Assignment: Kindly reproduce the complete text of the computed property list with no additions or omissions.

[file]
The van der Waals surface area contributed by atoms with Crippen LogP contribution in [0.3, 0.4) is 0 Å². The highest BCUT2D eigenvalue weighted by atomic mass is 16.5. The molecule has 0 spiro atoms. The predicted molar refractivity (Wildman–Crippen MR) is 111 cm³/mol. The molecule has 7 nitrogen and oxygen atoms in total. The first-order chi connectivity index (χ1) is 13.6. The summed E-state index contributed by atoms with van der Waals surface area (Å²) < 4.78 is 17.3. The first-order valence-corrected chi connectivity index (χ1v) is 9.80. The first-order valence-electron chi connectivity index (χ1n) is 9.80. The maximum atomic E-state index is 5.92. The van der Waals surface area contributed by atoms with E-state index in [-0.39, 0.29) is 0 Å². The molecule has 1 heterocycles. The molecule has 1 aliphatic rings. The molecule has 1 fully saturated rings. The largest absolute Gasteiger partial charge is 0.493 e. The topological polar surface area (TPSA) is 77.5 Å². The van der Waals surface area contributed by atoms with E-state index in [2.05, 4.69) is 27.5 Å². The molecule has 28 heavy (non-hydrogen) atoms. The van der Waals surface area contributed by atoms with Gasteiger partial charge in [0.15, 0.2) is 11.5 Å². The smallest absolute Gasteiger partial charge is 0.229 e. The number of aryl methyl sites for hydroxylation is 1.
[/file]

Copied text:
The van der Waals surface area contributed by atoms with Crippen LogP contribution in [0.3, 0.4) is 0 Å². The highest BCUT2D eigenvalue weighted by atomic mass is 16.5. The molecule has 0 spiro atoms. The predicted molar refractivity (Wildman–Crippen MR) is 111 cm³/mol. The molecule has 7 nitrogen and oxygen atoms in total. The first-order chi connectivity index (χ1) is 13.6. The summed E-state index contributed by atoms with van der Waals surface area (Å²) < 4.78 is 17.3. The first-order valence-corrected chi connectivity index (χ1v) is 9.80. The first-order valence-electron chi connectivity index (χ1n) is 9.80. The maximum atomic E-state index is 5.92. The van der Waals surface area contributed by atoms with E-state index in [-0.39, 0.29) is 0 Å². The molecule has 1 heterocycles. The molecule has 1 aliphatic rings. The molecule has 1 fully saturated rings. The largest absolute Gasteiger partial charge is 0.493 e. The topological polar surface area (TPSA) is 77.5 Å². The van der Waals surface area contributed by atoms with E-state index in [2.05, 4.69) is 27.5 Å². The molecule has 28 heavy (non-hydrogen) atoms. The van der Waals surface area contributed by atoms with Gasteiger partial charge in [0.15, 0.2) is 11.5 Å². The smallest absolute Gasteiger partial charge is 0.229 e. The number of aryl methyl sites for hydroxylation is 1.